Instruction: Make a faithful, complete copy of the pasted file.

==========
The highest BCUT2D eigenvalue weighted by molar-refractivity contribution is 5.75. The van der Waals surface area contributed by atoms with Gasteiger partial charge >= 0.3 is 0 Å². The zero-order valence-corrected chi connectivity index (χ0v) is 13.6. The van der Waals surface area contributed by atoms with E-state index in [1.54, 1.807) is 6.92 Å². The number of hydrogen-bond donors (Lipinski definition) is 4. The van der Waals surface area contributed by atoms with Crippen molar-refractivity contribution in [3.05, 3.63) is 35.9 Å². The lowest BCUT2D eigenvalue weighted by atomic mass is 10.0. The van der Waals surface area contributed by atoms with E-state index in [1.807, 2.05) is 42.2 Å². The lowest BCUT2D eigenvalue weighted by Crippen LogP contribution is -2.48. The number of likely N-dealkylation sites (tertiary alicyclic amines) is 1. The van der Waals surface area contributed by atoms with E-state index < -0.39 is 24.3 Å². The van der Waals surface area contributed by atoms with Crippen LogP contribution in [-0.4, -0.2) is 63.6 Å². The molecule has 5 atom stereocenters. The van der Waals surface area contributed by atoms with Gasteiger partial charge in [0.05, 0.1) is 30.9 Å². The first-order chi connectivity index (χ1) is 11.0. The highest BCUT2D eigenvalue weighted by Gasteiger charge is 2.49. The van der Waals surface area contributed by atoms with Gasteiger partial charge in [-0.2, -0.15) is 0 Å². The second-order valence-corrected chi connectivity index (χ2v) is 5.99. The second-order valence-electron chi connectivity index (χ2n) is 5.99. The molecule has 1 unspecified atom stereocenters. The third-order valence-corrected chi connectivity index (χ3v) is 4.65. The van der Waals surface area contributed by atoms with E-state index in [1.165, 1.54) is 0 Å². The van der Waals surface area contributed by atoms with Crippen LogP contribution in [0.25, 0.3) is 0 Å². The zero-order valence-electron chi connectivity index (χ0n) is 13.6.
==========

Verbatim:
The highest BCUT2D eigenvalue weighted by molar-refractivity contribution is 5.75. The van der Waals surface area contributed by atoms with Gasteiger partial charge >= 0.3 is 0 Å². The zero-order valence-corrected chi connectivity index (χ0v) is 13.6. The van der Waals surface area contributed by atoms with E-state index in [1.54, 1.807) is 6.92 Å². The number of hydrogen-bond donors (Lipinski definition) is 4. The van der Waals surface area contributed by atoms with Crippen molar-refractivity contribution in [3.05, 3.63) is 35.9 Å². The lowest BCUT2D eigenvalue weighted by atomic mass is 10.0. The van der Waals surface area contributed by atoms with E-state index in [1.807, 2.05) is 42.2 Å². The lowest BCUT2D eigenvalue weighted by Crippen LogP contribution is -2.48. The number of likely N-dealkylation sites (tertiary alicyclic amines) is 1. The van der Waals surface area contributed by atoms with E-state index < -0.39 is 24.3 Å². The van der Waals surface area contributed by atoms with Crippen LogP contribution in [-0.4, -0.2) is 63.6 Å². The molecule has 5 atom stereocenters. The van der Waals surface area contributed by atoms with Gasteiger partial charge in [0.05, 0.1) is 30.9 Å². The first-order chi connectivity index (χ1) is 11.0. The highest BCUT2D eigenvalue weighted by Gasteiger charge is 2.49. The van der Waals surface area contributed by atoms with Gasteiger partial charge in [-0.2, -0.15) is 0 Å². The second-order valence-corrected chi connectivity index (χ2v) is 5.99. The second-order valence-electron chi connectivity index (χ2n) is 5.99. The molecule has 1 unspecified atom stereocenters. The third-order valence-corrected chi connectivity index (χ3v) is 4.65. The van der Waals surface area contributed by atoms with E-state index in [1.165, 1.54) is 0 Å². The van der Waals surface area contributed by atoms with Crippen LogP contribution in [0.25, 0.3) is 0 Å². The zero-order valence-electron chi connectivity index (χ0n) is 13.6.